More bees. More beds. A paid coordinator. Even hops. At age ten, UW Tacoma's community garden is growing and bearing fruit.
(Photo above: Mikel Pircey, a junior majoring in environmental sustainability, is the coordinator for UW Tacoma's Giving Garden.)
On January 19, 2009 more than 80 volunteers showed up to remove blackberry, morning glory and other invasive species from a lot near what is now the University YMCA. The group also installed four raised garden beds at UW Tacoma’s Giving Garden. From these modest beginnings sprouted an idea.
Much has changed at the Giving Garden during the past 10 years. For starters it’s in a new location on the corner of 21st Street and Fawcett Avenue. The garden now boasts 33 raised beds, multiple fruit trees, a native plant walk and Sustainable Hub for Education and Demonstration (SHED). Recently, the garden received a $30,000 donation to fund the position of Giving Garden Coordinator for three years. “My job includes creating and executing a growing plan for the season, mid-summer and fall,” said coordinator Mikel Pircey.
Pircey is a junior majoring in environmental sustainability. She started in the role of coordinator this past February and hit the ground running. Pircey partnered with UW Tacoma’s Professional Development Center and 7 Seas Brewery on a project to grow hops for the craft beer program. She also teamed up with a local girl scout in an effort to attract more bees to the grounds. “They [the girl and her mom] planted a pollinator bed and brought mason bee houses,” said Pircey.
Other projects in the works include a collaboration with UW Tacoma Senior Lecturer Lauren Montgomery. “She’ll be bringing up students for one of her classes in the fall of 2019,” said Pircey. “They’re going to come for an hour or two every week and we’ll be designing projects to fit within their curriculum.”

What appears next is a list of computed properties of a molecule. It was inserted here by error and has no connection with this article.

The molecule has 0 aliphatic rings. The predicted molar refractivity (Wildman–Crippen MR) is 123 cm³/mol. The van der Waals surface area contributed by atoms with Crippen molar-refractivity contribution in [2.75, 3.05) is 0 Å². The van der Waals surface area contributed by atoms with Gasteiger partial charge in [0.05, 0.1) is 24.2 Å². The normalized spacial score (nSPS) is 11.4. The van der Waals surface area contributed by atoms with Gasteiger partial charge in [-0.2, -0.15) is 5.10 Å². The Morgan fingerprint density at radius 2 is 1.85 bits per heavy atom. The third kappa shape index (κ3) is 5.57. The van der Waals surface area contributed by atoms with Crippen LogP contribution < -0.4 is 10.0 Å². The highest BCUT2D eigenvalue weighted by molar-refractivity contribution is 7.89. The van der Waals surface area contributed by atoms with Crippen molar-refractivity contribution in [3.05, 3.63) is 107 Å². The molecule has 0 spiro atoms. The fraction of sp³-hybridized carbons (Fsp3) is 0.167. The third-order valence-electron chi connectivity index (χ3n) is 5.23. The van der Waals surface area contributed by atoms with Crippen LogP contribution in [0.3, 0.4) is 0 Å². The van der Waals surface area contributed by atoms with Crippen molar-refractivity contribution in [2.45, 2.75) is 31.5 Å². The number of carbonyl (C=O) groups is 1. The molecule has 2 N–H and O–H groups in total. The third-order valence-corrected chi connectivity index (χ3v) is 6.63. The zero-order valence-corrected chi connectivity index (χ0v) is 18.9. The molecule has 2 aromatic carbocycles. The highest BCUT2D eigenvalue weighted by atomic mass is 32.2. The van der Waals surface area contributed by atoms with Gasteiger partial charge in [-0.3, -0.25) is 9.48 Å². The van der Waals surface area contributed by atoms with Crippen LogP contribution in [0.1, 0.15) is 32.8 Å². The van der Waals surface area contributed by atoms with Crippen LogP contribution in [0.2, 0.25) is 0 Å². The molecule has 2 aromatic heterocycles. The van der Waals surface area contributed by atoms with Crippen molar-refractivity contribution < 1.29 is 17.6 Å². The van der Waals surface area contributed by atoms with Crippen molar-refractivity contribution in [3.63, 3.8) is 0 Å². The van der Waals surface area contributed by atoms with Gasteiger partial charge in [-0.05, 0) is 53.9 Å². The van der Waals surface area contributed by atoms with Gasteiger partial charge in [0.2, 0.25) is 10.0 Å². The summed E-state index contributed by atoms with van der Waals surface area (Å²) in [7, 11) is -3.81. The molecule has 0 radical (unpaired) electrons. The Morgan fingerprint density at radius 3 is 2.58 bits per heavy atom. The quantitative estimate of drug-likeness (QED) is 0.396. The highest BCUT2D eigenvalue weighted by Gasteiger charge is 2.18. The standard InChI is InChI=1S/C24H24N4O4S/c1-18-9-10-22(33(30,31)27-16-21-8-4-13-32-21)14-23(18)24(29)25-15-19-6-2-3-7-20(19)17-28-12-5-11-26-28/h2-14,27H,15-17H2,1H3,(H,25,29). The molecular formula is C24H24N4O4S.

Perhaps the biggest development is the commitment of nearly $14,000 in funding from the campus's Services and Activities Fee committee. “We’ve never received anything besides grants and donations, so this is huge,” said Pircey. “This will allow us to add 20 more raised beds and hire two more part-time students.”
During last year’s growing season the Giving Garden produced about 200 pounds of fruits and vegetables. Most of that food was donated to The Pantry. “We have a passion for fighting food insecurity, growing sustainable food in an urban-setting and educating people on their food sources,” said Pircey. “With the addition of beds, as well as blueberry bushes and possibly other fruit trees I really think we can double the amount of produce donated to The Pantry.”
Donating food is one thing, but Pircey plans to go a step further. “We’re arranging cooking classes where students can learn to utilize the produce,” she said. Pircey has also looked to increase output at the garden by stretching the growing season. “I’d love to see us use cool weather crops to sustain students over the winter,” she said.
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